Starbucks has provoked ire among Ireland's Twitter users when it inadvertently posted a message asking followers to show them why they’re proud to be British - to its Irish Twitter account.
The message, posted to the StarbucksIreland account on Tuesday, the last day of celebrations for Queen Elizabeth II's Diamond Jubilee , read: “Happy hour is on! Show us what makes you proud to be British for a chance to win. Don’t forget to tag #MyFrappuccino.”
The message was left up for three hours on the @StarbucksIE account, after which an apology message was issued, explaining that the tweet had been sent to the wrong account.
The gaffe provoked a flurry of replies on Twitter, ranging from outrage to disappointment to requests for free coffee.
“@StarbucksIE the nice local team at Starbucks Ireland don’t know we’re not British? Epic fail at customer service. I’ll stick to local,” Maurice Moroney (@mossym155) tweeted.
Tom Gallagher (?@tightropetom) sent this message: “@StarbucksIE How stupid are you people? What makes Irish people proud to be British? Seriously? BTW I love your Canadian company.”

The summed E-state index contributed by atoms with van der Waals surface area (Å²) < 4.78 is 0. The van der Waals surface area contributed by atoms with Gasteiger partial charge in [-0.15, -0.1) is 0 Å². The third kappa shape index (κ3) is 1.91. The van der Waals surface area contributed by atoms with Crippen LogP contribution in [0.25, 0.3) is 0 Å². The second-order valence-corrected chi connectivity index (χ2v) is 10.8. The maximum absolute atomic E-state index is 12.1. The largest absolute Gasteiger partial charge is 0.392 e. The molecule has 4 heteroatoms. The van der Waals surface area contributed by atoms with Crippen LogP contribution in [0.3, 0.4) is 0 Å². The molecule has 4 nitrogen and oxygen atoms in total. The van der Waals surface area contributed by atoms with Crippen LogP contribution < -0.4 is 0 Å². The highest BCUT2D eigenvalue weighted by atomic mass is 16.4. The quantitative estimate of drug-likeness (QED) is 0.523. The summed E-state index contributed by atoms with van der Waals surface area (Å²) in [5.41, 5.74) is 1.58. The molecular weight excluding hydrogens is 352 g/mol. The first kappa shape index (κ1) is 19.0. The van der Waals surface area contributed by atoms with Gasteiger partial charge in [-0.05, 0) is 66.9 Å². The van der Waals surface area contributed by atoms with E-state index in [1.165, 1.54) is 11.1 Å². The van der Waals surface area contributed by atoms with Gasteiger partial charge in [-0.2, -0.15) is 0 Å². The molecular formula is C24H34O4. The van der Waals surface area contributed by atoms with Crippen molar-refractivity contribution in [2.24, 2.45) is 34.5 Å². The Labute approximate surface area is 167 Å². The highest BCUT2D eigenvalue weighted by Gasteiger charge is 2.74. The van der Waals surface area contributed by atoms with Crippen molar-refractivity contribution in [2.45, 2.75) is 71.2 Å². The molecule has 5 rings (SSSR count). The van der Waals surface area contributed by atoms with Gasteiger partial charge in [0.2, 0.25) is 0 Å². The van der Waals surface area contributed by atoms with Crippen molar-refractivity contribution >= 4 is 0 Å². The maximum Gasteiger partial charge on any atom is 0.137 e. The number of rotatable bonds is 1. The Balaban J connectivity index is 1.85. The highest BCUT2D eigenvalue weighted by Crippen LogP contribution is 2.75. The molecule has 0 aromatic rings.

Jonathan Chubb (@JonathanChubb) linked the gaffe to the euro zone crisis and Ireland’s recent "yes" vote in the referendum over the European Union's fiscal stability treaty when he tweeted in reply: “Very upset @StarbucksIE has confused us to be British. Since the referendum everyone knows we are proud Germans.”
Starbucks apologized for the error.
“We apologize to our Irish customers for the mistake made on Twitter yesterday afternoon. The Tweet, which was only meant to be sent to our British Twitter followers as part of the Diamond Jubilee celebrations, was erroneously posted to our Irish Twitter page. We apologize to all our customers and followers on Twitter in Ireland and hope that they will forgive our mistake,” a spokesperson said.
Starbucks isn’t the only U.S. company to have made the wrong kind of headlines because of their Twitter account.
McDonald’s paid for a sponsored Twitter hashtag called #McDStories, but had it pulled down shortly after Twitter users punished the attempt to force the trend by using the hashtag to disseminate negative stories.
And last year during the Arab Spring revolutions, clothing designer Kenneth Cole tweeted that “Millions are in uproar in #Cairo. Rumor is they heard our new spring collection is now available online at http://bit.ly/KCairo –KC.”
He later apologized.